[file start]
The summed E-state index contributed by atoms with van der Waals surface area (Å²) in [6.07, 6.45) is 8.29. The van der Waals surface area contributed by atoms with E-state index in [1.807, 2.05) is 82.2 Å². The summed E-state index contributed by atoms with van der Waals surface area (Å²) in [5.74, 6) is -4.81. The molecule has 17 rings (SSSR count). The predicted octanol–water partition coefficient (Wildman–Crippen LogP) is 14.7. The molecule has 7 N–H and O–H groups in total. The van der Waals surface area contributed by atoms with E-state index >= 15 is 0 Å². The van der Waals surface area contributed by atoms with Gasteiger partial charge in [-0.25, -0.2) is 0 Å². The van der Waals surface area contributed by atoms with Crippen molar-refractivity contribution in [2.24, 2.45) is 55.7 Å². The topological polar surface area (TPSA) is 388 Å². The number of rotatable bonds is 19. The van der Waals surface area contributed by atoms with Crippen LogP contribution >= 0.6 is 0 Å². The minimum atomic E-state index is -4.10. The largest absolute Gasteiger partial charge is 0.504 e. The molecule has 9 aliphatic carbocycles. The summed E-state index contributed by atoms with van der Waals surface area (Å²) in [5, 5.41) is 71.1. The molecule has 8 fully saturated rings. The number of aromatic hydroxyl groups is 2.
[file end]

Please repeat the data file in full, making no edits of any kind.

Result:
The summed E-state index contributed by atoms with van der Waals surface area (Å²) in [6.07, 6.45) is 8.29. The van der Waals surface area contributed by atoms with E-state index in [1.807, 2.05) is 82.2 Å². The summed E-state index contributed by atoms with van der Waals surface area (Å²) in [5.74, 6) is -4.81. The molecule has 17 rings (SSSR count). The predicted octanol–water partition coefficient (Wildman–Crippen LogP) is 14.7. The molecule has 7 N–H and O–H groups in total. The van der Waals surface area contributed by atoms with E-state index >= 15 is 0 Å². The van der Waals surface area contributed by atoms with Gasteiger partial charge in [-0.25, -0.2) is 0 Å². The van der Waals surface area contributed by atoms with Crippen molar-refractivity contribution in [2.24, 2.45) is 55.7 Å². The topological polar surface area (TPSA) is 388 Å². The number of rotatable bonds is 19. The van der Waals surface area contributed by atoms with Crippen LogP contribution >= 0.6 is 0 Å². The minimum atomic E-state index is -4.10. The largest absolute Gasteiger partial charge is 0.504 e. The molecule has 9 aliphatic carbocycles. The summed E-state index contributed by atoms with van der Waals surface area (Å²) in [5, 5.41) is 71.1. The molecule has 8 fully saturated rings. The number of aromatic hydroxyl groups is 2.